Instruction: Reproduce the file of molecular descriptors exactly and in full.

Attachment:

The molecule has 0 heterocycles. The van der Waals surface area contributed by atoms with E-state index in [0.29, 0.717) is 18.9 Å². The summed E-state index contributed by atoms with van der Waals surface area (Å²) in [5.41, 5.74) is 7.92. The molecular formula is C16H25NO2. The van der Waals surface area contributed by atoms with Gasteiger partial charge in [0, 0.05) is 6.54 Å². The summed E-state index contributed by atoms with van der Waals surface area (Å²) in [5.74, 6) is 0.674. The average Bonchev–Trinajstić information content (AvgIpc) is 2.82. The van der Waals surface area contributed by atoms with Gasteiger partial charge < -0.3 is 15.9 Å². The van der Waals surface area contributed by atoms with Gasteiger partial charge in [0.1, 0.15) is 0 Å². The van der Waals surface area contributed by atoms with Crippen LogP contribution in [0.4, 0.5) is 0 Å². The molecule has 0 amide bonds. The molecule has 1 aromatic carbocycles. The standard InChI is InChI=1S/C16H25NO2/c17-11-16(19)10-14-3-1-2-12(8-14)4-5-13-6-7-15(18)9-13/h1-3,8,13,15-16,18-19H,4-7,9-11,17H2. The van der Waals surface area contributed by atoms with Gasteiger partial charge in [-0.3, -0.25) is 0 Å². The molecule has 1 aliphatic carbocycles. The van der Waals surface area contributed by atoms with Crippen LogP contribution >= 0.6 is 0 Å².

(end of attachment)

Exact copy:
The molecule has 0 heterocycles. The van der Waals surface area contributed by atoms with E-state index in [0.29, 0.717) is 18.9 Å². The summed E-state index contributed by atoms with van der Waals surface area (Å²) in [5.41, 5.74) is 7.92. The molecular formula is C16H25NO2. The van der Waals surface area contributed by atoms with Gasteiger partial charge in [0, 0.05) is 6.54 Å². The summed E-state index contributed by atoms with van der Waals surface area (Å²) in [5.74, 6) is 0.674. The average Bonchev–Trinajstić information content (AvgIpc) is 2.82. The van der Waals surface area contributed by atoms with Gasteiger partial charge < -0.3 is 15.9 Å². The van der Waals surface area contributed by atoms with Gasteiger partial charge in [0.1, 0.15) is 0 Å². The van der Waals surface area contributed by atoms with Crippen LogP contribution in [0.4, 0.5) is 0 Å². The molecule has 0 amide bonds. The molecule has 1 aromatic carbocycles. The standard InChI is InChI=1S/C16H25NO2/c17-11-16(19)10-14-3-1-2-12(8-14)4-5-13-6-7-15(18)9-13/h1-3,8,13,15-16,18-19H,4-7,9-11,17H2. The van der Waals surface area contributed by atoms with Gasteiger partial charge in [-0.3, -0.25) is 0 Å². The molecule has 1 aliphatic carbocycles. The van der Waals surface area contributed by atoms with Crippen LogP contribution >= 0.6 is 0 Å².